Sasha Digiulian
Sasha DiGiulian poses for a portrait at Brooklyn Boulders Gym, in Brooklyn, NY, USA, on 23 September 2013. // Marv Watson/Red Bull Content Pool // P-20131008-00010 // Usage for editorial use only // Please go to for further information. //

World Class Rock Climber Sasha Digiulian

Attempting a climb for the first time, world champion Sasha DiGiulian plans each move like a game of chess, visualizing three to four moves ahead of her next.

At times hanging by only one hand from 60 to 80 feet in the air, the Alexandria native uses her impressive athletic ability and mental focus to navigate climbs that are rated among the highest degree of difficulty in the world.

Her record tally of first ascents (first to successfully climb a mountain or follow a climbing route) and number of victories at competitions have catapulted the 21-year old to become the face of her sport.

And to think, it all started right here in the DC metro area. “I was seven and my brother was having a birthday party at Sports Rock in Alexandria and I just started climbing up the wall and kept going,” DiGiulian said.

She joined the local junior team at Sports Rock and began climbing once or twice a week. By 8 years old, DiGiulian was climbing outside in West Virginia at Range New River Gorge with a group of kids from the tri state area.

At 9 years old, DiGiulian walked into Sports Rock and saw a climbing competition going on, the Youth Regional Championships. The judges let her compete and she won, leading her to divisionals, then nationals and eventually the world championship. By age 16, DiGiulian was old enough to start competing in adult divisions.

Now a three-time U.S. champion, reigning Pan-American champion and female overall world champion, DiGiulian is the first and only North American woman to climb a difficulty grade of 5.14d, at Red River Gorge canyon system in east-central Kentucky.

The difficulty of a climb is rated by class, one through five, with one being the easiest, generally even terrain, and five being near vertical or completely vertical rock. Decimal points are used to further differentiate difficulty, and for climbs above 5.10, letter grades of a (easiest) through d (the hardest) are added.

Such impressive athletic feats have earned DiGiulian a well-matched sponsorship by Red Bull and features in numerous publications, increasing her profile substantially But all of this has not phased DiGiulian one bit; she still gives off an uplifting positive demeanor and infectious desire to continually test her limits.

“When I’m physically really pushing myself, I’m not thinking of anything else but the climb. I’m thinking of the movement in front of me and figuring out the next step. As soon as you start thinking you’re tired or not sure if it is possible, you’ll be falling before you’ve fallen,” DiGiulian said.

As if all of her professional accomplishments were not impressive enough, DiGiulian manages it all while being a full-time student at Columbia University in New York City.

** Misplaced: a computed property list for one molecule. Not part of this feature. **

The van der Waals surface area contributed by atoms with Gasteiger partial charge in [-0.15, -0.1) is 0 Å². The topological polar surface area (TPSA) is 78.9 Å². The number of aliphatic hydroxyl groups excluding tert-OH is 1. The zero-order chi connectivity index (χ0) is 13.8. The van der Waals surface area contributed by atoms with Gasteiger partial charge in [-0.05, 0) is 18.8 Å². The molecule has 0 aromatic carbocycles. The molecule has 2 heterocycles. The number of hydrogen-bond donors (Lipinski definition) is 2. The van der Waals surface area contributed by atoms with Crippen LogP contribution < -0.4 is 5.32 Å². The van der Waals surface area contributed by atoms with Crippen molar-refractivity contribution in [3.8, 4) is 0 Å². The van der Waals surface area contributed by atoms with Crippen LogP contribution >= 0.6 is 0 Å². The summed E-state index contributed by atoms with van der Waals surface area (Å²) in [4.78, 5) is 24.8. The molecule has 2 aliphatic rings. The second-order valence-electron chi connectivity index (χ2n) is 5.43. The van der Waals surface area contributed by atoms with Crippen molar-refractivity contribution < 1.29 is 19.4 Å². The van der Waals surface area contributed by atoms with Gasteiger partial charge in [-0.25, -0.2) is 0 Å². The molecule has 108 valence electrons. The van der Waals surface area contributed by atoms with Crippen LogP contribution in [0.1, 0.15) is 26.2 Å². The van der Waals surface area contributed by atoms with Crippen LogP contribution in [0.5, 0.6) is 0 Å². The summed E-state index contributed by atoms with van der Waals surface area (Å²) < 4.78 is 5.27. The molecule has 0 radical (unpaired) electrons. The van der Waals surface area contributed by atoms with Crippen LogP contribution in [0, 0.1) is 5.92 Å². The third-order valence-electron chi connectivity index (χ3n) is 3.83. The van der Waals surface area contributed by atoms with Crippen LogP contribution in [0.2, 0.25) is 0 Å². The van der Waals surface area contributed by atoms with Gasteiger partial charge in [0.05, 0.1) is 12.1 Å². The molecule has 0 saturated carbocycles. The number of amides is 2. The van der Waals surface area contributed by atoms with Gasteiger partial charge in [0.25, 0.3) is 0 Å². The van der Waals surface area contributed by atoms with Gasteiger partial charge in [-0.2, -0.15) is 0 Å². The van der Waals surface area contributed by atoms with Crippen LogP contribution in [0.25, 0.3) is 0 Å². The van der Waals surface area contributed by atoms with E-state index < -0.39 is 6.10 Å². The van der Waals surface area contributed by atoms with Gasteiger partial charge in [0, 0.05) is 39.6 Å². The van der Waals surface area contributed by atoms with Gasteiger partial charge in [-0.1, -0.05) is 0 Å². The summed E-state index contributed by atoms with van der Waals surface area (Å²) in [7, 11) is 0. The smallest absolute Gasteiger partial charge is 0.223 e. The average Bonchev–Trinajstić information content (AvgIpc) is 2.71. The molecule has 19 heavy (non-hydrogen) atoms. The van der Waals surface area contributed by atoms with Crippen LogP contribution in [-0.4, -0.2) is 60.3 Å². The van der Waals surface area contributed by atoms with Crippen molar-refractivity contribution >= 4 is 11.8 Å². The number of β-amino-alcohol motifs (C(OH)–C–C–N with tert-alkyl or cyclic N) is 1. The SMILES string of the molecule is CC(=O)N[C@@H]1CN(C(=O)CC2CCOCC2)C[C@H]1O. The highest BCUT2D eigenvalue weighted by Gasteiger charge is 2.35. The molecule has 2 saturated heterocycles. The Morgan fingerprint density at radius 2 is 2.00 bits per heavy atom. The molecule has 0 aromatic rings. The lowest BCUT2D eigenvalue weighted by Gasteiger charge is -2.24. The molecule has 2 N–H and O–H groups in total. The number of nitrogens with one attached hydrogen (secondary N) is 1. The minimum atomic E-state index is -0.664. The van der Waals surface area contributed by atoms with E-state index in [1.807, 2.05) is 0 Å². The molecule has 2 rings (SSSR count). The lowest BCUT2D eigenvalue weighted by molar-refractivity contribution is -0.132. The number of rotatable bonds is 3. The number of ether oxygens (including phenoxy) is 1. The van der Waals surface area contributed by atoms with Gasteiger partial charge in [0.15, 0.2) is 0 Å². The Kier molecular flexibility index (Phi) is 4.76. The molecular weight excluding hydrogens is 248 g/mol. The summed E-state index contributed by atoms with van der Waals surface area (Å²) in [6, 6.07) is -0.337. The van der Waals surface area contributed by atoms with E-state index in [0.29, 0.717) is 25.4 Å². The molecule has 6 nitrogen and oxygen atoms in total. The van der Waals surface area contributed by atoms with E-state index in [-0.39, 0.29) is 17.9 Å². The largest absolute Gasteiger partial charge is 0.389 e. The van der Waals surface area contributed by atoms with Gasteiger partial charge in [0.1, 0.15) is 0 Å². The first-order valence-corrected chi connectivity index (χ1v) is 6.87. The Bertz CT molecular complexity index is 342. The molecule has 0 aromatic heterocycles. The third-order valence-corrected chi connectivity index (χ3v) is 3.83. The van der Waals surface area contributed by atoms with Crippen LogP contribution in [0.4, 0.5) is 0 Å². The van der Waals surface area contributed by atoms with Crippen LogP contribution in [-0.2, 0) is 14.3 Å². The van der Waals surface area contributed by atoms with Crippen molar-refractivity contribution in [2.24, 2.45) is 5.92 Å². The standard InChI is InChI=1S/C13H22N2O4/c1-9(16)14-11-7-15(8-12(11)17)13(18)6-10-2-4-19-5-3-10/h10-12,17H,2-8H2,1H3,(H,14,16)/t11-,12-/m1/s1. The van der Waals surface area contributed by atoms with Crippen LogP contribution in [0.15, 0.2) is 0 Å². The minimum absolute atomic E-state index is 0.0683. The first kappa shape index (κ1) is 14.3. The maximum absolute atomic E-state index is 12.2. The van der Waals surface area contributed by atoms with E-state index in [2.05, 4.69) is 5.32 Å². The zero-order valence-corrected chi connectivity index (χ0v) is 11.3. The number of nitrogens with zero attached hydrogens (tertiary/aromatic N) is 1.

Monday through Thursday, she juggles a full load of classes while training for three hours a day, including climbing, running, and strength-to-weight ratio workouts like pull-ups and push-ups to maintain a strong core.

Then, Thursday through Sunday, DiGiulian is traveling to competitions, sometimes as close as her home state of Virginia and others as far as a recent trip to South Africa, which Red Bull documented in an awe inspiring video you can view on the brand’s website.

DiGiulian and a crew traveled to Waterval Boven, South Africa, just outside of Johannesburg, to a remote area, home to world class sports climbing.

“The climbing here is impeccable, the rock is bullet strong sandstone and the lines are some of the most beautiful lines I’ve ever climbed on,” DiGiulian’s said, as the video showed her attempting to be the first to complete a route laid out by climbers years ago.

“Going through the open beautiful face, it’s kind of striking and fear invoking, not knowing if the moves are possible. My first try up it I didn’t even get to the top,” she said in the video.

And by being the first to complete the route she earned the right to name it, choosing ‘Rolihlahla’, the middle name of former South African President Nelson Mandela.

Looking ahead to this summer, DiGiulian said she plans to spend time in the western U.S. attempting first ascents.

Then come August, she is off to Spain to attempt the world’s hardest multi-pitch project by technical grading. Multi-pitch climbing involves a series of one or more stops during the climb at belay stations, with periods of climbing between each station referred to as a pitch.

“I find that climbing is a source of a lot of my goal setting,” she said, adding that the mind-body experience of climbing is a particularly “cool” facet of the sport.

“Solving both physical and mental aspects, it’s like you’re putting puzzle pieces together,” DiGiulian said.

DiGiulian also has a passion for giving back. She serves as an Athlete Ambassador to a number of organizations including sports-based youth development movement Up2Us and global organization Right to Play.

“Ultimately my goal is to inspire as many people as possible to find passion and exceed their limits,” DiGiulian said. “Just find your passion and live it.”

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Alex Thompson

Alex is a fan of all things food and sports, as well as a writer. By day she is a nonprofit communications manager, and by night she is searching the District for the best cocktails, whiskey selection and cuisine. Check out her blog at and follow her on twitter at @sportsfoodalex.